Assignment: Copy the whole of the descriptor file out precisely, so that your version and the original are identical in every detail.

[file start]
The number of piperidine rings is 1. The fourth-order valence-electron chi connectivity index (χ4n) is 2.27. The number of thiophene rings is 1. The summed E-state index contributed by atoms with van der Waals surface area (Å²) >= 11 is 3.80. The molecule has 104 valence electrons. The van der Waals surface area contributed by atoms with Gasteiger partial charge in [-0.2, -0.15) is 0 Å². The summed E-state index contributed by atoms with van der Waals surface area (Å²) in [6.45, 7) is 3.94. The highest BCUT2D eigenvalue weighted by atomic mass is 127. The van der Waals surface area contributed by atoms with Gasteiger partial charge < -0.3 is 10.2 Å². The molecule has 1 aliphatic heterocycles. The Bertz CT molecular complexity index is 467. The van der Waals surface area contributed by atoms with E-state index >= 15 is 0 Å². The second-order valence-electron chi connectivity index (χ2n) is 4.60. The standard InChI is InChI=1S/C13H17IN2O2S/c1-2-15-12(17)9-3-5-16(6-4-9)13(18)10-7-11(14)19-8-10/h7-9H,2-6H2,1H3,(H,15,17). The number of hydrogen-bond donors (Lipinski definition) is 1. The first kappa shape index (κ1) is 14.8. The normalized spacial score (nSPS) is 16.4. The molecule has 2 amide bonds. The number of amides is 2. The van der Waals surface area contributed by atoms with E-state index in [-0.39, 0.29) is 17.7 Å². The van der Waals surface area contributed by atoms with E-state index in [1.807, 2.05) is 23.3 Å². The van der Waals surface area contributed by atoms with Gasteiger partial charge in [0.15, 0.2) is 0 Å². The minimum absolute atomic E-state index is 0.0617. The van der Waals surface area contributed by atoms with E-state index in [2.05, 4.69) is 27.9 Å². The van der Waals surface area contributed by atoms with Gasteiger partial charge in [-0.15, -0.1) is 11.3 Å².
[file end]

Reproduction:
The number of piperidine rings is 1. The fourth-order valence-electron chi connectivity index (χ4n) is 2.27. The number of thiophene rings is 1. The summed E-state index contributed by atoms with van der Waals surface area (Å²) >= 11 is 3.80. The molecule has 104 valence electrons. The van der Waals surface area contributed by atoms with Gasteiger partial charge in [-0.2, -0.15) is 0 Å². The summed E-state index contributed by atoms with van der Waals surface area (Å²) in [6.45, 7) is 3.94. The highest BCUT2D eigenvalue weighted by atomic mass is 127. The van der Waals surface area contributed by atoms with Gasteiger partial charge < -0.3 is 10.2 Å². The molecule has 1 aliphatic heterocycles. The Bertz CT molecular complexity index is 467. The van der Waals surface area contributed by atoms with E-state index >= 15 is 0 Å². The second-order valence-electron chi connectivity index (χ2n) is 4.60. The standard InChI is InChI=1S/C13H17IN2O2S/c1-2-15-12(17)9-3-5-16(6-4-9)13(18)10-7-11(14)19-8-10/h7-9H,2-6H2,1H3,(H,15,17). The number of hydrogen-bond donors (Lipinski definition) is 1. The first kappa shape index (κ1) is 14.8. The normalized spacial score (nSPS) is 16.4. The molecule has 2 amide bonds. The number of amides is 2. The van der Waals surface area contributed by atoms with E-state index in [-0.39, 0.29) is 17.7 Å². The van der Waals surface area contributed by atoms with E-state index in [1.807, 2.05) is 23.3 Å². The van der Waals surface area contributed by atoms with Gasteiger partial charge in [0.15, 0.2) is 0 Å². The minimum absolute atomic E-state index is 0.0617. The van der Waals surface area contributed by atoms with E-state index in [2.05, 4.69) is 27.9 Å². The van der Waals surface area contributed by atoms with Gasteiger partial charge in [-0.15, -0.1) is 11.3 Å².